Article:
A wonderful thing happened the other night. We lost power in our neighborhood. For a moment, there was a ghostly silence as appliances were sucked of their life-sustaining energy source. The hum of the computer was now substituted by an eerie quietude. I never realized before how the droning, toneless reverberations of the refrigerator and freezer, as well as the many other electrical gadgets which had found its way into our space, had suppressed the human heartbeat of the household.

I foolishly ran with reckless abandon to rescue my motherThen, suddenly, the quiet was replaced by a rebirth of familiar human sounds, and the steady, harmonious breathing of bodies making their way through the obscurity.

Some painful thuds echoed in the darkness, and for me, a narrow escape from a scary tumble down our winding staircase as I foolishly ran with reckless abandon to rescue my elderly mother from the darkness of her bedroom.

The noiselessness was broken by clangs and creaks, clatters and thumps as we cautiously made our way to the candles through the lightless obstacle course, most of us automatically ending up in our family room (aptly named, don't you think?).

It's strange, I thought, that only moments before the lights went out, I had been pondering how I could get everyone out of their hibernation in order to spend a little time together. I smiled to myself as I heard our youngest offspring lament how she was right in the middle of her homework assignment which she now couldn't complete as it was on the computer (what on earth did WE do without them all those years!). I was still smiling when my third born thoughtfully gathered the wood and readied the fireplace so that we could get comfy and bask in its orange glow. But I felt the warmth well before the logs were lit.

G‑d must have intervened. There was nothing to do but rest and interact. Almost like Shabbat... on a Thursday.

Everyone's plans changed in an instant and as we sat together for a couple of hours, we talked, relaxed, snacked and reminisced.

Yes, in an instant, so much can change. I remembered how, in an instant many years ago when I was a young girl, my beloved father suffered an irreversible stroke which left him hemiplegic and aphasic for the rest of his short-lived days. In an instant, my husband's eldest brother transformed from a perfectly healthy, vibrant man to a comatose patient with precious few hours left. In an instant, my friend, Melody, after years of gasping for air, was able to breathe easily again following a successful double lung transplant. All of you have your own stories of instant changes in your lives.

The here and now is the moment to seizeIn an instant - in the time it takes to say these words aloud - our entire lives can transform from routine and predictable to chaotic and uncertain. So the here and now is the moment to seize, to capture and instantly bookmark for later reference when we will need its recognizable and comforting presence.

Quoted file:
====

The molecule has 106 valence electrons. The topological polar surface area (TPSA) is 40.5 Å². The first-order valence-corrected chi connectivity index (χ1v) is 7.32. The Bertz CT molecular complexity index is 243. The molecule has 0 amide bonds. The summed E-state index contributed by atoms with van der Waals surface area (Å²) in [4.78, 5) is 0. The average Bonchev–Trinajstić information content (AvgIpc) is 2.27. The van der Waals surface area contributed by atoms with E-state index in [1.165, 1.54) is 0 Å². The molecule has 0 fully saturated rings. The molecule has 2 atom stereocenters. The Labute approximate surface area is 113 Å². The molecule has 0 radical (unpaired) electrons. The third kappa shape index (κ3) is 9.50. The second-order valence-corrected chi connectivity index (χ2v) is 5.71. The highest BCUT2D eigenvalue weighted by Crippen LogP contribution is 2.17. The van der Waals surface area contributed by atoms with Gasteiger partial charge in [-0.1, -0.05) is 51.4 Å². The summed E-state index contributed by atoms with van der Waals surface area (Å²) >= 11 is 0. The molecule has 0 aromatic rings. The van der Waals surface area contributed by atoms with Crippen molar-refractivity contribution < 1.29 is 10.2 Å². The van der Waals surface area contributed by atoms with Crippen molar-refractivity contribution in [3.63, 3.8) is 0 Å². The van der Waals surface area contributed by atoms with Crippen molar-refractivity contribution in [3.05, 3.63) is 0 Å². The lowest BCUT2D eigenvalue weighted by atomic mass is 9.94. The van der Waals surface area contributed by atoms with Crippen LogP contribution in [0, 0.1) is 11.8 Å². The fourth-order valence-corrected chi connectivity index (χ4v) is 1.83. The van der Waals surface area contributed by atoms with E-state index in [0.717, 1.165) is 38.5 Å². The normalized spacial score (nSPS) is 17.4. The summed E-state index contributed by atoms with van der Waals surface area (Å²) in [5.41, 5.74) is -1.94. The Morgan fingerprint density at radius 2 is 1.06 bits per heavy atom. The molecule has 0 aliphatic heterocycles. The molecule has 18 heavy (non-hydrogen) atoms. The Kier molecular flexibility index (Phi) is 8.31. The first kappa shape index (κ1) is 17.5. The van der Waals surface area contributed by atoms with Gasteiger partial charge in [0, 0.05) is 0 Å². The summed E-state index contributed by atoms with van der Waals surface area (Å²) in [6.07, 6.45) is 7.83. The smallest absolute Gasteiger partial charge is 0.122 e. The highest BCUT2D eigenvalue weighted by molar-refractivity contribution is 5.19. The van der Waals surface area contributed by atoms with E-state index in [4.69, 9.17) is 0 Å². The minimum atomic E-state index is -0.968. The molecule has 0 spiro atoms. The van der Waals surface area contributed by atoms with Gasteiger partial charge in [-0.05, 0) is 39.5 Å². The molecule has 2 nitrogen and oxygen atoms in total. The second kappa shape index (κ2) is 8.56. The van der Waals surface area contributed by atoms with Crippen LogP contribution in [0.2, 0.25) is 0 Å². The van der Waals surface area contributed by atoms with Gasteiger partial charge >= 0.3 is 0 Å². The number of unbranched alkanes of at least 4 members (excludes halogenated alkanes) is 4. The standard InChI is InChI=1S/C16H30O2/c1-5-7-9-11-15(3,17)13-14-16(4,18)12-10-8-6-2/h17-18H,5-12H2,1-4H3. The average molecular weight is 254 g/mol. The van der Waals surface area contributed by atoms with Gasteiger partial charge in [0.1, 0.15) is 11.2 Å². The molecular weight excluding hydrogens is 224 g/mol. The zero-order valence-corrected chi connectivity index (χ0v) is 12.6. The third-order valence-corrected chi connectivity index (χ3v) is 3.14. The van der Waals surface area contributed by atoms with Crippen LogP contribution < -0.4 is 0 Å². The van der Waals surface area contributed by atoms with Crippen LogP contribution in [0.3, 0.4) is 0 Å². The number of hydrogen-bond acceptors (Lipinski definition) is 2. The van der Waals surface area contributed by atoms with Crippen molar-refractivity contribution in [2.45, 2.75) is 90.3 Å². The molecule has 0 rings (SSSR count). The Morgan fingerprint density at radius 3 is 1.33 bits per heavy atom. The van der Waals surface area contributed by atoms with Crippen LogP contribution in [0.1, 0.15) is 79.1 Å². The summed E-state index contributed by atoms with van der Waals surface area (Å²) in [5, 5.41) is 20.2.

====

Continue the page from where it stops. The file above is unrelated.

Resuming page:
The strangest thing happened when the lights finally came on. Our youngest, who had complained at first that she required her computer "immediately," didn't jump up instantly to enclose herself in her room; she remained on the couch with me a little longer, and as I stroked her beautiful, dark, chestnut hair, I finally understood why Shabbat is such a special time during the week. I got why technology has advanced our lives in so many ways, yet it has also separated us from each other.

There is nothing more important than our loved ones. My husband and I cherish every moment with our children more and more with each passing day. While I adored the infancy, toddler and childhood years as a new mommy, their transition to teens and adults has equally enriched my life and I feel very blessed.

And, every waking day I find myself learning anew what it means to be Jewish, and being a child of Holocaust survivors has been a journey in itself, as many of you know from your own personal experiences.

Today I was taught an important reminder. It doesn't have to be Saturday for us to become mellow and relax with one another. We need to make time to reconnect with our treasured family members several times during the week, even for a few minutes. For our family, Friday night Shabbat dinner is the perfect opportunity to interrupt the perpetual, restless pace of the previous week and allow the candle lighting and blessings to rekindle our souls.

This Thursday evening provided another opening to spend time together. I took a mental snapshot of it lest I ever forget how soothing and enriching it was.

Our power failure lit a fire of hopeEach instant with our loved ones is a precious gift. While Shabbat is a holy time, it makes sense to consider every single day as an occasion to apply the principles and meaning of the Shabbat. I have recently learned that each morning, in recitation of the Psalms, one refers to the continuous preparation for the Shabbat. We should, therefore, strive to achieve at least a portion of that sense of holiness and purity each day of the week.

Our power failure may have extinguished the lights in our home, but it lit a fire of hope and helped us remember why being close is what holds us together and lights up our world.